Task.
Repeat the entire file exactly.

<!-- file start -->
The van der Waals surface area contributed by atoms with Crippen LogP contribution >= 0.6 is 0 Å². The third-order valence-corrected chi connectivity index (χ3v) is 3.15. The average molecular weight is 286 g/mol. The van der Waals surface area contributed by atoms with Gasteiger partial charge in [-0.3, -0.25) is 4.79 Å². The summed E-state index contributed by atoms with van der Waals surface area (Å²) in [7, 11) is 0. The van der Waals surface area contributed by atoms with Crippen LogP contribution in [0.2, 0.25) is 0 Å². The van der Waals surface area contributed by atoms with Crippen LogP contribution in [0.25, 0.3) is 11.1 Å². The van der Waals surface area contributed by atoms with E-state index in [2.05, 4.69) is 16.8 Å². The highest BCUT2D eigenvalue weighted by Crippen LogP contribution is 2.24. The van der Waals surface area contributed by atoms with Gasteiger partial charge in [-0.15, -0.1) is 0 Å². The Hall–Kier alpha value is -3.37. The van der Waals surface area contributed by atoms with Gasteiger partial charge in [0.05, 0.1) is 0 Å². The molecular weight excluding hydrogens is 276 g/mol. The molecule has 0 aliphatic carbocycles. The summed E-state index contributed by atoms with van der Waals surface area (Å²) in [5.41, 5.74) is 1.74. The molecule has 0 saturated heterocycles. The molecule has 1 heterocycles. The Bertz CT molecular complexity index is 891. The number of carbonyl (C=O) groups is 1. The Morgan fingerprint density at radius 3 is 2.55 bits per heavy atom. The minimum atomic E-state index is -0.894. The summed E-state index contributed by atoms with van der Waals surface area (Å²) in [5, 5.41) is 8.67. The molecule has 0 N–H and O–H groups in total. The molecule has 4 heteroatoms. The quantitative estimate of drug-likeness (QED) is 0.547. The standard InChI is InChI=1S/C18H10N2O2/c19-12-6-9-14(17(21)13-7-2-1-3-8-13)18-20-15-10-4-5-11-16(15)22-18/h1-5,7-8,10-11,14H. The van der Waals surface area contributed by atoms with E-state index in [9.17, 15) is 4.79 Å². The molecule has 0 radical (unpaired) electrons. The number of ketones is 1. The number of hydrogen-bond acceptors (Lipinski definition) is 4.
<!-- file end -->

The van der Waals surface area contributed by atoms with Crippen LogP contribution >= 0.6 is 0 Å². The third-order valence-corrected chi connectivity index (χ3v) is 3.15. The average molecular weight is 286 g/mol. The van der Waals surface area contributed by atoms with Gasteiger partial charge in [-0.3, -0.25) is 4.79 Å². The summed E-state index contributed by atoms with van der Waals surface area (Å²) in [7, 11) is 0. The van der Waals surface area contributed by atoms with Crippen LogP contribution in [0.2, 0.25) is 0 Å². The van der Waals surface area contributed by atoms with Crippen LogP contribution in [0.25, 0.3) is 11.1 Å². The van der Waals surface area contributed by atoms with E-state index in [2.05, 4.69) is 16.8 Å². The highest BCUT2D eigenvalue weighted by Crippen LogP contribution is 2.24. The van der Waals surface area contributed by atoms with Gasteiger partial charge in [-0.15, -0.1) is 0 Å². The Hall–Kier alpha value is -3.37. The van der Waals surface area contributed by atoms with Gasteiger partial charge in [0.05, 0.1) is 0 Å². The molecular weight excluding hydrogens is 276 g/mol. The molecule has 0 aliphatic carbocycles. The summed E-state index contributed by atoms with van der Waals surface area (Å²) in [5.41, 5.74) is 1.74. The molecule has 0 saturated heterocycles. The molecule has 1 heterocycles. The Bertz CT molecular complexity index is 891. The number of carbonyl (C=O) groups is 1. The Morgan fingerprint density at radius 3 is 2.55 bits per heavy atom. The minimum atomic E-state index is -0.894. The summed E-state index contributed by atoms with van der Waals surface area (Å²) in [5, 5.41) is 8.67. The molecule has 0 N–H and O–H groups in total. The molecule has 4 heteroatoms. The quantitative estimate of drug-likeness (QED) is 0.547. The standard InChI is InChI=1S/C18H10N2O2/c19-12-6-9-14(17(21)13-7-2-1-3-8-13)18-20-15-10-4-5-11-16(15)22-18/h1-5,7-8,10-11,14H. The van der Waals surface area contributed by atoms with E-state index in [9.17, 15) is 4.79 Å². The molecule has 0 radical (unpaired) electrons. The number of ketones is 1. The number of hydrogen-bond acceptors (Lipinski definition) is 4.